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Building a service: Occlum

Running an Occlum app with MarbleRun requires some changes to its manifest.


Set up an environment to create Occlum images. For an easy start, we recommend that you use either the official Occlum Docker image or use our provided Dockerfile. For a working DCAP remote attestation environment, we recommend our cloud deployment guide.

To build your service, you can start with Occlum's Introduction to get your application up and running, and then come back here to adapt it for use with MarbleRun.


Premain executable

Add our pre-built premain-libos executable to your Occlum image, e.g., by copying it to image/bin/premain-libos. By default, Occlum restricts executable files to the /bin directory. If you placed the premain-libos binary to a different path, you need to adjust this setting accordingly.

Finally, define the original entry point for your Occlum instance as the first Argv parameter for your Marble in MarbleRun's manifest.json. See Defining a manifest for more information on how to define the Argv parameters. This lets MarbleRun launch your application after it succeeded in authenticating with the Coordinator and provides entrypoint pinning similar to the one offered in Occlum.json.

Environment variables

The Marble needs to retrieve the MarbleRun specific configuration parameters via environment variables, as described under Step 3 in "Adding a service."

To pass environment variables to the enclave, Occlum requires them to be specified in the env section in Occlum.json.

You can provide default (hardcoded) values under default, and you may also define them additionally as untrusted in case you want to allow changes to the Marble configuration after build time.

For example, consider this configuration:

"env": {
"default": [
"untrusted": [

This will allow you to embed the expected default values during build time. It also lets the user/host system change them during run time when a non-default Coordinator configuration is used.

Resource limits

The premain process is written in Go. The enclave needs to have enough resources for the Go runtime, plus additional memory to launch your application.

We recommend starting with the following values which should work fine for light-weight to medium memory demanding applications:

"user_space_size": "2048MB",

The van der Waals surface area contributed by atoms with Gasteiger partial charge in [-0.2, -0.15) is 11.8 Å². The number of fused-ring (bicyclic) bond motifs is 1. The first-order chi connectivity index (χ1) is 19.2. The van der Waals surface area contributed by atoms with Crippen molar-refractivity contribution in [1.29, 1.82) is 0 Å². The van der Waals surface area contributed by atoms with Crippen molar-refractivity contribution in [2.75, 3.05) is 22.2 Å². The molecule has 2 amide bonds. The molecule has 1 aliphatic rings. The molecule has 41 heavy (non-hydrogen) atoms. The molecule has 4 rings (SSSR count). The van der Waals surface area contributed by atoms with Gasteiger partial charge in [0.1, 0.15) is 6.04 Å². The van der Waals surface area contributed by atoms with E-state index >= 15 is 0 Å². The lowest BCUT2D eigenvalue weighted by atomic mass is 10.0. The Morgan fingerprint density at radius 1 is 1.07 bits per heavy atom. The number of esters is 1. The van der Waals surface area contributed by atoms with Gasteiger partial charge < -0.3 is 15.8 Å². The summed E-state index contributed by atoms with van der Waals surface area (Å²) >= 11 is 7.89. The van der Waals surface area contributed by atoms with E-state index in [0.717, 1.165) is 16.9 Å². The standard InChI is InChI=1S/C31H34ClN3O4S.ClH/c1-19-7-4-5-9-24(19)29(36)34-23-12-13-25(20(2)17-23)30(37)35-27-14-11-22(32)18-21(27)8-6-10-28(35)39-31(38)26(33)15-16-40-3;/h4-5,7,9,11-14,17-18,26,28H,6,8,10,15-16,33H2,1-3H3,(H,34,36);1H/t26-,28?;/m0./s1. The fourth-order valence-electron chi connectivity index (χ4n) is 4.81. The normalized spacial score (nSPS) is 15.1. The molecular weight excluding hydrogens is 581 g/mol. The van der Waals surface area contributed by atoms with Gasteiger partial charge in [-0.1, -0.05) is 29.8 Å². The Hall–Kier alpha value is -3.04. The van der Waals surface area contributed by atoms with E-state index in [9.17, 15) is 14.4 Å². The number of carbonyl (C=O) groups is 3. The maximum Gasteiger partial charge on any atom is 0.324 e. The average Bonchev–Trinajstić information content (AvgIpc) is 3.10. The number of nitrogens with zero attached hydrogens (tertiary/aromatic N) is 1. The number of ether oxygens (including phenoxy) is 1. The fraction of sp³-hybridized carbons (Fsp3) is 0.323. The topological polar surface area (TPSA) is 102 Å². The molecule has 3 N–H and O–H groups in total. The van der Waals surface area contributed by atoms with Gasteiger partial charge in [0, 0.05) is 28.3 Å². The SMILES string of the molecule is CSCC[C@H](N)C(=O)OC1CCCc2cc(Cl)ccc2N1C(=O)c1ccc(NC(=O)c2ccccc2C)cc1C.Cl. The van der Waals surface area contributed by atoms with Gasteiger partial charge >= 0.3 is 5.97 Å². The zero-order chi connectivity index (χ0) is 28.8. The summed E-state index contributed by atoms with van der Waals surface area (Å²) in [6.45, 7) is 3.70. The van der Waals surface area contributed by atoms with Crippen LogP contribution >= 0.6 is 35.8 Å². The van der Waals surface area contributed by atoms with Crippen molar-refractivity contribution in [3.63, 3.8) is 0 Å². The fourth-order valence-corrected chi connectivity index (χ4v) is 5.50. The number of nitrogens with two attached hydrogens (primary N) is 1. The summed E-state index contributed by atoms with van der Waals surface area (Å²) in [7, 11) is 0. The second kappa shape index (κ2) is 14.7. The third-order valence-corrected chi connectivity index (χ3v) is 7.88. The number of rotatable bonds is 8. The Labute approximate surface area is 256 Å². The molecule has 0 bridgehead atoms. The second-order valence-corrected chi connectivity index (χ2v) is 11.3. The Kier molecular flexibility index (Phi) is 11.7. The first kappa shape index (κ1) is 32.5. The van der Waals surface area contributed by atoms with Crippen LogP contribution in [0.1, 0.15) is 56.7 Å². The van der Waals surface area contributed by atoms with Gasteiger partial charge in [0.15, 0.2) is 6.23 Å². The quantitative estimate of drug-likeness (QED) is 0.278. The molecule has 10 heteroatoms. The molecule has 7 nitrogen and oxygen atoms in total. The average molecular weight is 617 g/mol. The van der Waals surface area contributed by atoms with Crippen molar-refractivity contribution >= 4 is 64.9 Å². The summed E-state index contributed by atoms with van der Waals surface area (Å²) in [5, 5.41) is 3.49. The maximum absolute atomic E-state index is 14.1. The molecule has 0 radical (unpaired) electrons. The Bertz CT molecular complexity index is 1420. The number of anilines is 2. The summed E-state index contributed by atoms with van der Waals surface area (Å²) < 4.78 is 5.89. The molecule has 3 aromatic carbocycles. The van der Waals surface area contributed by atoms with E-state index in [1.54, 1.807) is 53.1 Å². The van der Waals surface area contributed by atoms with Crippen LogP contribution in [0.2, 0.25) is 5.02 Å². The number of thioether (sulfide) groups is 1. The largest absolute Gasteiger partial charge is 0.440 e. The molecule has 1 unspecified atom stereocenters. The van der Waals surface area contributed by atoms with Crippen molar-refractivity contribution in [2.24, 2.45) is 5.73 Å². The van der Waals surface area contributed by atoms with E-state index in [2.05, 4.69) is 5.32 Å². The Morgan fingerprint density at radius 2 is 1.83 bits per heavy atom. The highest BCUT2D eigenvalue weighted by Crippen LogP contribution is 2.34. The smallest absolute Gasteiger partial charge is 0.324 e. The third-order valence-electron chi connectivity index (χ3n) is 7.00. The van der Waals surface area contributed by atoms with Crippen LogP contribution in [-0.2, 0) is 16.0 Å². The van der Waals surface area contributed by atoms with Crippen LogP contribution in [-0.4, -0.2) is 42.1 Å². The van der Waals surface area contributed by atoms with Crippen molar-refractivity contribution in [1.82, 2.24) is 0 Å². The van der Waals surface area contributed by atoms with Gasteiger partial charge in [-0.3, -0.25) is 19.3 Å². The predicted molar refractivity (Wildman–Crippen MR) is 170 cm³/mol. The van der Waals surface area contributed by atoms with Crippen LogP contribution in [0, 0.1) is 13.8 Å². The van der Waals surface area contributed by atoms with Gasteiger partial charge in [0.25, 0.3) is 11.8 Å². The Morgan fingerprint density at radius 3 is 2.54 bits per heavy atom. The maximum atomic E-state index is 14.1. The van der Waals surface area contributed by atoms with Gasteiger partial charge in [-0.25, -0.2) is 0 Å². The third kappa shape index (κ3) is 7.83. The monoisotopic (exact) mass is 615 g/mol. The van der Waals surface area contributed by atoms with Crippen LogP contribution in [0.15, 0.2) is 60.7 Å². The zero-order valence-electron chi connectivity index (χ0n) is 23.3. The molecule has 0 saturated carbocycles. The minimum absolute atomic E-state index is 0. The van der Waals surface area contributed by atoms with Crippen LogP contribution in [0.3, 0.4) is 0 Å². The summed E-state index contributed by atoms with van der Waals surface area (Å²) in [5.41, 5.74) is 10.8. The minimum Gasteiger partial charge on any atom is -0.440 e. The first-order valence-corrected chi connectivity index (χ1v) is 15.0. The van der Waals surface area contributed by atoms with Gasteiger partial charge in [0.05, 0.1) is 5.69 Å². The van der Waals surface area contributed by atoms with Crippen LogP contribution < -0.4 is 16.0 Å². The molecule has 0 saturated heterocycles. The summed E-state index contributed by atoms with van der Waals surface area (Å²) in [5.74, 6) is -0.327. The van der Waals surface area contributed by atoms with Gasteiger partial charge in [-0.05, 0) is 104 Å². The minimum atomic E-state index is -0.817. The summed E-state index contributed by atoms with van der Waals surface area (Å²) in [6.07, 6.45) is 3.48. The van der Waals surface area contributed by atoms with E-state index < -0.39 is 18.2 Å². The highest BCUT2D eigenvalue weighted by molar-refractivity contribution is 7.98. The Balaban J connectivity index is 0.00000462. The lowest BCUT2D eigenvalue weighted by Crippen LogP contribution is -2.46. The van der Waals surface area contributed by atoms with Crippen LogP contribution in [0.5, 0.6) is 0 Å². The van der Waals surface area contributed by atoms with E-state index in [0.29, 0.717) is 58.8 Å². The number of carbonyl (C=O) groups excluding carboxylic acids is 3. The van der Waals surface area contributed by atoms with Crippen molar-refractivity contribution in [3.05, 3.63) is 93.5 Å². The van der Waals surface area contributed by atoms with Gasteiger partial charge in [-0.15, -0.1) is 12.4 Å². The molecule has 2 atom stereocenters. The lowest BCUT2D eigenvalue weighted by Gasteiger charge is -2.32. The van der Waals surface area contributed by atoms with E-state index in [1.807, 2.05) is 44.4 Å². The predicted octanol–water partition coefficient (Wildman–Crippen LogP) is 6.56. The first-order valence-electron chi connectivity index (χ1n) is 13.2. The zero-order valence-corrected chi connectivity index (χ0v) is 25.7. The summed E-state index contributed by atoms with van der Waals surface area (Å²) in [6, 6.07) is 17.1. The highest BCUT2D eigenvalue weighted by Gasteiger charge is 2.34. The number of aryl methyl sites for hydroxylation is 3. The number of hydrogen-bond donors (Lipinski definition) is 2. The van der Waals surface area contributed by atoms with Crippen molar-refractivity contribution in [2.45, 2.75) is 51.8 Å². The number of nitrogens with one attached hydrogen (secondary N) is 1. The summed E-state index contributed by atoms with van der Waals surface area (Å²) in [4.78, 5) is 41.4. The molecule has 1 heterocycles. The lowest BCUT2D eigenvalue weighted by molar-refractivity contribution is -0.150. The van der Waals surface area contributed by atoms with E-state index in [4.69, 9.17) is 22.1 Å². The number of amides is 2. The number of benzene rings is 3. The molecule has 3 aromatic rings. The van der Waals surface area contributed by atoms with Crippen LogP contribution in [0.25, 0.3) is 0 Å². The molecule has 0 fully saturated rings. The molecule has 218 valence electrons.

"default_mmap_size": "900MB"
"max_num_of_threads": 64

In case you are running into issues with memory demands, check out the Resource Configuration Guide provided by the Occlum team to debug and resolve issues related to resource limits.


Error message: fatal error: failed to reserve page summary memory

If you receive this error during the launch of your Occlum image, make sure you allocated enough memory in Occlum.json as described above. The most important parameters are user_space_size and default_mmap_size.

Error message: Error returned from the p_sgx_get_quote_config API

If Occlum crashes during the quote generation with the following error message:

[get_platform_quote_cert_data ../qe_logic.cpp:346] Error returned from the p_sgx_get_quote_config API. 0xe019
thread '<unnamed>' panicked at 'assertion failed: `(left == right)`
right: `SGX_QL_NETWORK_ERROR`: fail to launch QE', src/util/sgx/dcap/

You might need to check the DCAP configuration on your system. Note that when using the Docker image, the local Intel DCAP configuration needs to be correctly set from inside the container.

If you use an Azure Confidential Computing machine, you can use our provided Dockerfile. It patches the official Occlum image to use the Azure DCAP client, which handles the configuration automatically.

For other DCAP setups, please consult the documentation of your Intel Provisioning Certificate Caching Service (PCCS) service running locally or remotely.

Other issues

If you are running into other issues, Occlum's error logging might help:

OCCLUM_LOG_LEVEL=error occlum run /bin/premain-libos